China and US Make Historic Climate Change Agreement

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Lisa Winter

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235 China and US Make Historic Climate Change Agreement
Photo courtesy of EPA

It was announced this week that U.S. President Barack Obama and Chinese President Xi Jinping have outlined dramatic goals in carbon reduction. This decision will likely be a high point at the United Nations Climate Conference in Paris next winter, and could also make climate change a priority at the upcoming G20 summit in Brisbane, Australia.

"We hope to encourage all major economies to be ambitious—all countries, developing and developed—to work across some of the old divides, so we can conclude a strong global climate agreement next year," President Obama said at a press conference on Wednesday.


China and the United States have the largest economies and the highest manufacturing outputs in the world, so it probably isn’t too surprising that these two countries also top the charts in carbon emissions as well. In 2008, these two countries accounted for 42% of all carbon emissions in the world. Both countries have used one another as an excuse not to make dramatic changes, so this partnership has the potential to do a considerable amount of good, in addition to encouraging other top polluters like India and Russia to follow suit.

Carbon dioxide is a greenhouse gas that contributes to the warming climate because it holds in heat that would otherwise have escaped through the atmosphere. Climatologists have been saying for years that drastic changes are necessary in order to mitigate the warming trends predicted, otherwise there will be devastating and irreversible changes to food production, polar ice, global sea levels, and wildlife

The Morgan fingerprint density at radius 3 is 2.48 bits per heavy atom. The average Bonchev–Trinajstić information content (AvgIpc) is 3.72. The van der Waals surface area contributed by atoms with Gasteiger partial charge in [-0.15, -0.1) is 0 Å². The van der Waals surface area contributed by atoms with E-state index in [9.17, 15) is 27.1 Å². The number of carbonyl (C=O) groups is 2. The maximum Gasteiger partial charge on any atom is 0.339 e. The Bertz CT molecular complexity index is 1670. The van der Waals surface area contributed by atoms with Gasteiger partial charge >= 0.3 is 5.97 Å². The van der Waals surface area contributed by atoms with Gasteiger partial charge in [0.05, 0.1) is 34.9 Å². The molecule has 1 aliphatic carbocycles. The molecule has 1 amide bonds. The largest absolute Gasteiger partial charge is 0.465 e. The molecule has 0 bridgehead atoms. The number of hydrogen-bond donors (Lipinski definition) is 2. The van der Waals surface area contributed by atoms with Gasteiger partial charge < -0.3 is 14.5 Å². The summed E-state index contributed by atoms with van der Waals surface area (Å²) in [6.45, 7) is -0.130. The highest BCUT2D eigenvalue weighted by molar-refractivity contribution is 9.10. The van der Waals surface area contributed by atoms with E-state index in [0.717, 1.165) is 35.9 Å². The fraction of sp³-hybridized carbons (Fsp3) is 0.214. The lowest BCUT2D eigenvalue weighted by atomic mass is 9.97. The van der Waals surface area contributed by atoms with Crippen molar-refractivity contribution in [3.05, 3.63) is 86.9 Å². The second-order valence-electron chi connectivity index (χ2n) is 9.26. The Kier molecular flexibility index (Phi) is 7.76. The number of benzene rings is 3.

In the early 1990s, many scientists set a goal to limit the rise of global temperature to 2˚C (3.6˚F) in order to prevent serious consequences to the planet. Though some have argued that the 2˚C figure itself is somewhat arbitrary and needs to be redefined, the call for drastically decreased emissions and limiting temperature increases is nearly universally encouraged.

"As the world's two largest economies, energy consumers and emitters of greenhouse gases, we have a special responsibility to lead the global effort against climate change," President Obama continued.


President Xi stated that China’s emissions will peak in 2030, and that 20% of the country’s energy will come from non-fossil fuel sources by that time. To hit this number, China will need to add 1,000 gigawatts of renewable and nuclear power to their grid.

President Obama has given the U.S. the goal of reducing carbon emissions by 26-28% of 2005 levels by 2025, with a midpoint goal of a 17% reduction by 2020. 

While this might sound incredibly ambitious and has already drawn the ire of some of Obama’s political opponents, many of the necessary policies are already in place and making an impact. The U.S. was responsible for over 7,250 million metric tons of CO2 emissions in 2005, and has reduced that number to 6,525 million metric tons in 2012—a 10% decrease. Political hissy fits aren’t likely to interfere with this goal or current progress.

[Image credit: Photo courtesy of EPA]


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  • carbon dioxide,

  • United States,

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